The Next Big Thing
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It’s the next big thing that awaits you. The carrot dangling in the distant future that will make your dreams come true.
It’s oh so close. Almost within your grasp. All you need to do is work harder. Work smarter. And once you achieve that dangling carrot, all will be well.
You will be complete beyond belief. And if you’re already feeling complete and sufficient, then you will feel MORE complete. More rich. More healthy. More well-being. More, more, more.
It’s always something more that you need to get in order to be fulfilled.
I’m no stranger to this phenomenon. At a young age, I was taught to get good grades in school. Be good at this system called education. And everything will work out well in the end.
In elementary school, I’d get triple A pluses on my reports and science projects. Junior high school was no different. And I eventually got into one of the premier high schools in New York City.
And the achievement all culminated in finally getting into an Ivy League Institution, Cornell University.
I had made it in life. Nothing but smooth sailing from here on out. I was going to be the next big thing. Until I slowly realized at Cornell that I was surrounded by a sea of geniuses.
And reality hit me like a cold hard shower. I was no longer the cream of the crop. I was no longer even considered average. I was struggling in courses as simple as Psychology 101.
I no longer felt like the next big thing. There didn’t seem like there was anything to do at that point. I was caught in a haze and unsure of what to make of my life.
What was my purpose? Why am I suddenly struggling with social anxiety? Why did this happen to me of all people?
Just more wondering. Unsure of what goals to set. What to be motivated about.
Just wishing that I hadn’t been in the Engineering School. And instead should’ve pursued another major that was more suitable to my skills. Life was no longer ideal.
Upon graduation, I was feeling lost and unsure of the next chapter in my book.
We are trained at a young age to be something when we grow up. In elementary school, there was always career day, where grown-ups would come to class and show us what it’s like to be a police officer, a fire fighter, a nurse, a lawyer, a doctor, you name it.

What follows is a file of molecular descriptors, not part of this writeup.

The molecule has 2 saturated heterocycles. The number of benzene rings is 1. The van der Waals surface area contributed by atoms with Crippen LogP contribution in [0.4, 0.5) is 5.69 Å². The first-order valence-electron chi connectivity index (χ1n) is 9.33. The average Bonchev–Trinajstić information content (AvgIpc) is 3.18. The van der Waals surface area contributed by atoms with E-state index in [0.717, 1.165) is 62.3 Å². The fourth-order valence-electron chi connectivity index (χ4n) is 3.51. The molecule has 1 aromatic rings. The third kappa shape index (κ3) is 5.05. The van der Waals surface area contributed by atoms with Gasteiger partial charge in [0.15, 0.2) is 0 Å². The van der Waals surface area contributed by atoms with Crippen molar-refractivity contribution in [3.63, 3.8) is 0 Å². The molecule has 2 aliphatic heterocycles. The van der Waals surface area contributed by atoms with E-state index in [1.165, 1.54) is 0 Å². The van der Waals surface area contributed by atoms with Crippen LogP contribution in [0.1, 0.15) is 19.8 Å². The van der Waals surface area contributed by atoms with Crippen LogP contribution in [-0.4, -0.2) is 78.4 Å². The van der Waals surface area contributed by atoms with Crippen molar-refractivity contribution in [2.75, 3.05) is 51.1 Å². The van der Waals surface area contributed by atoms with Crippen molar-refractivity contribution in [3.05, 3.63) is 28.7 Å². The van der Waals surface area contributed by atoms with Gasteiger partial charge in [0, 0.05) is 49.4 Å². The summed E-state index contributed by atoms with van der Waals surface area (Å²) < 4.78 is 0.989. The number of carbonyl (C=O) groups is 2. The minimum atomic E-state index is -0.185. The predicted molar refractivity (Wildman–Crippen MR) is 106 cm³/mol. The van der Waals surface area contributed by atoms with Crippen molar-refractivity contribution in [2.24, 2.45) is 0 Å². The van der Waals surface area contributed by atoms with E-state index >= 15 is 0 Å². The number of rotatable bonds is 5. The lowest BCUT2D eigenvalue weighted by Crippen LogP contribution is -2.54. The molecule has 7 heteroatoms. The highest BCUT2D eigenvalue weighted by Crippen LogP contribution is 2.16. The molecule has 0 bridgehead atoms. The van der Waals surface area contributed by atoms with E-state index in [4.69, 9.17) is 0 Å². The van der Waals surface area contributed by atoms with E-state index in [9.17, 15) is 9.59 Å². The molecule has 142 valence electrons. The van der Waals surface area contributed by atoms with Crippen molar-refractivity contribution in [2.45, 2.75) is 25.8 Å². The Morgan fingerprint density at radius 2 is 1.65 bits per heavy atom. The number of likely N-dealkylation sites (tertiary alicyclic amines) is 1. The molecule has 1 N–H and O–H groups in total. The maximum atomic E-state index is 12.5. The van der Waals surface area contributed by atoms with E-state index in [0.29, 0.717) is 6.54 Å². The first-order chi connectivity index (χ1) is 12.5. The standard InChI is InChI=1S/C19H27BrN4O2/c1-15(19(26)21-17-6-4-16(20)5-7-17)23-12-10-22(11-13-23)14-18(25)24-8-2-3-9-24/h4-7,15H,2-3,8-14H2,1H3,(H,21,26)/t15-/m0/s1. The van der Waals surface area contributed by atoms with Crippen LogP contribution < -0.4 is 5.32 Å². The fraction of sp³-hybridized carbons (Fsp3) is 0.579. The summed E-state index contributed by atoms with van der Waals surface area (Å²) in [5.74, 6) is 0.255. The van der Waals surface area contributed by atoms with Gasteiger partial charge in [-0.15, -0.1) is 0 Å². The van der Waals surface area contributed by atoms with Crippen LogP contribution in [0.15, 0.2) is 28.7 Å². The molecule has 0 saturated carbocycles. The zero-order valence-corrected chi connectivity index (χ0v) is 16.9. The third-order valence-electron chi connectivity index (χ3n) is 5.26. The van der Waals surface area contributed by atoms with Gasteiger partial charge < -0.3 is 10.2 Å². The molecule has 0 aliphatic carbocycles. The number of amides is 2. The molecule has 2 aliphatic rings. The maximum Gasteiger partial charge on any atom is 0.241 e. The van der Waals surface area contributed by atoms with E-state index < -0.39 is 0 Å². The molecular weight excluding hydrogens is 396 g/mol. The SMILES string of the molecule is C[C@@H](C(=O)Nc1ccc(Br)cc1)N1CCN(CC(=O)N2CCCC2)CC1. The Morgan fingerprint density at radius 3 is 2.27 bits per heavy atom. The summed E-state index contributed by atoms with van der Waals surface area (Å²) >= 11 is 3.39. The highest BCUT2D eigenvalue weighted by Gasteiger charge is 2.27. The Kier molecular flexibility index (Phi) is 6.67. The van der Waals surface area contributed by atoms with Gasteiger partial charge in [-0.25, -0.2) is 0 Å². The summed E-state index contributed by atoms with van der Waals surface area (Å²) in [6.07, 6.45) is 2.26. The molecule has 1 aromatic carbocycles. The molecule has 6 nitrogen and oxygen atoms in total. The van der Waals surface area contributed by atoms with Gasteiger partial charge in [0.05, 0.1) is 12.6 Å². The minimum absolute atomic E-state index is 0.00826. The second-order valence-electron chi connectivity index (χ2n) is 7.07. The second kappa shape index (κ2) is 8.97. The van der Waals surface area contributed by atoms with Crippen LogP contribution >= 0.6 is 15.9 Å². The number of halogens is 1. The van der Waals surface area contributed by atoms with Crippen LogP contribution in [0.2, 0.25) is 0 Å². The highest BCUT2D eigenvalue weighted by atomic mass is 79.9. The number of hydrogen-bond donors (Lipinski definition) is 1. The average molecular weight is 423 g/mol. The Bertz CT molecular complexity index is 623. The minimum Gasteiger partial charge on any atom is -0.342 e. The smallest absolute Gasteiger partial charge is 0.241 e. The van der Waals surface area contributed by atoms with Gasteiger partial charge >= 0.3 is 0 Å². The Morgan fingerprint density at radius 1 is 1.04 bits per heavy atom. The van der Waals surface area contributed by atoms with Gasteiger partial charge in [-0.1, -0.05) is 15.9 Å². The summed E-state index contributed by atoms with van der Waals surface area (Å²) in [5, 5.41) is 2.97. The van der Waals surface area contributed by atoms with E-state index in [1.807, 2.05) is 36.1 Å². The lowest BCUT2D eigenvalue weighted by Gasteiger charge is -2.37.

Then, we are put in a system that requires us to compete for good grades, which is dangerous because we can develop tunnel vision in simply achieving results. And not realizing the true purpose of the process itself.
We are always trying to get something. Whether it’s that new house. That attractive girlfriend or boyfriend. That new car. Some desirable promotion. A new title. All for achieving the next big thing.
We get and get and get until it’s time to retire, and then we don’t know what to do with all the things we’ve been getting.
We spend most of our lives thinking about the next best thing that will happen to us. And we don’t take a step back to see how our lives are like in the here and now.
That’s all we really have. That’s all we’ll ever really get. And this moment should be enough.
Of course, we still need to play the game called life and stimulate the economy. If we want that new Playstation 4, by all means go for it! Nothing wrong with wanting that shiny new object shown in the commercials.
No one is stopping you or holding you back. It’s just that we often times scramble around searching for treasures without uncovering the gems that we have within us all along.
We have everything that we’ll ever truly need. It’s important to be aware of that. Then, you can go on chasing that next big carrot without ever getting to attached to the game itself.
After all, it’s just a game. It’s played for fun, and there will be winners and losers. You can’t control that.
What you can control is your own awareness of the things around you. Just breathe, close your eyes, and relax. The gems will uncover themselves in due time.